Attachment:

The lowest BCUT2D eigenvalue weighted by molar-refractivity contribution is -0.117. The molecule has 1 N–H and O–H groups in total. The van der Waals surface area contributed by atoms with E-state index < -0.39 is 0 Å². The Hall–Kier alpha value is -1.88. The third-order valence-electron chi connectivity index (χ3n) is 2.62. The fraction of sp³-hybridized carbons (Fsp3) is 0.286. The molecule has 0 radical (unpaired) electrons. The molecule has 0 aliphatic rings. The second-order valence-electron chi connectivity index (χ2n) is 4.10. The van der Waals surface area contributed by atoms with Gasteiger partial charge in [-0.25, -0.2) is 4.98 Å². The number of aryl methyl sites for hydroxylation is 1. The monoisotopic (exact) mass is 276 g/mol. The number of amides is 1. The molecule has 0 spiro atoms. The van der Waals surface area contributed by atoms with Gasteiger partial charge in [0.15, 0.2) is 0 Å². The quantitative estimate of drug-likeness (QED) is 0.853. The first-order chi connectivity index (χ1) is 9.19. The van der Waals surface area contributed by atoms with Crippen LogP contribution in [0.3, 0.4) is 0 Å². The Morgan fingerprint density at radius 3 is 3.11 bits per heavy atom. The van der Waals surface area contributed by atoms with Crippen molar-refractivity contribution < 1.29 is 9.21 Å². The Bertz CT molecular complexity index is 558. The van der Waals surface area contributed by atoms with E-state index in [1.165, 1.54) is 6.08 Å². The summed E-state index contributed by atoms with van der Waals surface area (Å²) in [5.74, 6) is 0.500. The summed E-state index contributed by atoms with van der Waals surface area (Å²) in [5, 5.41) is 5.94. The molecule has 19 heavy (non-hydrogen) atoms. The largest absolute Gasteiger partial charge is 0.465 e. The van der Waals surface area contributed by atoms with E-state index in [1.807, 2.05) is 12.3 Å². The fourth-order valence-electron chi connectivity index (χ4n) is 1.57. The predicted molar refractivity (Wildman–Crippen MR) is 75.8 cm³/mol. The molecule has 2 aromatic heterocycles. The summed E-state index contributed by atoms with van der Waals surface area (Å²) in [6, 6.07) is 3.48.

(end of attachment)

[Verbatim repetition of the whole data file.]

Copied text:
The lowest BCUT2D eigenvalue weighted by molar-refractivity contribution is -0.117. The molecule has 1 N–H and O–H groups in total. The van der Waals surface area contributed by atoms with E-state index < -0.39 is 0 Å². The Hall–Kier alpha value is -1.88. The third-order valence-electron chi connectivity index (χ3n) is 2.62. The fraction of sp³-hybridized carbons (Fsp3) is 0.286. The molecule has 0 radical (unpaired) electrons. The molecule has 0 aliphatic rings. The second-order valence-electron chi connectivity index (χ2n) is 4.10. The van der Waals surface area contributed by atoms with Gasteiger partial charge in [-0.25, -0.2) is 4.98 Å². The number of aryl methyl sites for hydroxylation is 1. The monoisotopic (exact) mass is 276 g/mol. The number of amides is 1. The molecule has 0 spiro atoms. The van der Waals surface area contributed by atoms with Gasteiger partial charge in [0.15, 0.2) is 0 Å². The quantitative estimate of drug-likeness (QED) is 0.853. The first-order chi connectivity index (χ1) is 9.19. The van der Waals surface area contributed by atoms with Crippen LogP contribution in [0.3, 0.4) is 0 Å². The Morgan fingerprint density at radius 3 is 3.11 bits per heavy atom. The van der Waals surface area contributed by atoms with Crippen molar-refractivity contribution < 1.29 is 9.21 Å². The Bertz CT molecular complexity index is 558. The van der Waals surface area contributed by atoms with E-state index in [1.165, 1.54) is 6.08 Å². The summed E-state index contributed by atoms with van der Waals surface area (Å²) in [5.74, 6) is 0.500. The summed E-state index contributed by atoms with van der Waals surface area (Å²) in [5, 5.41) is 5.94. The molecule has 19 heavy (non-hydrogen) atoms. The largest absolute Gasteiger partial charge is 0.465 e. The van der Waals surface area contributed by atoms with E-state index in [1.807, 2.05) is 12.3 Å². The fourth-order valence-electron chi connectivity index (χ4n) is 1.57. The predicted molar refractivity (Wildman–Crippen MR) is 75.8 cm³/mol. The molecule has 2 aromatic heterocycles. The summed E-state index contributed by atoms with van der Waals surface area (Å²) in [6, 6.07) is 3.48.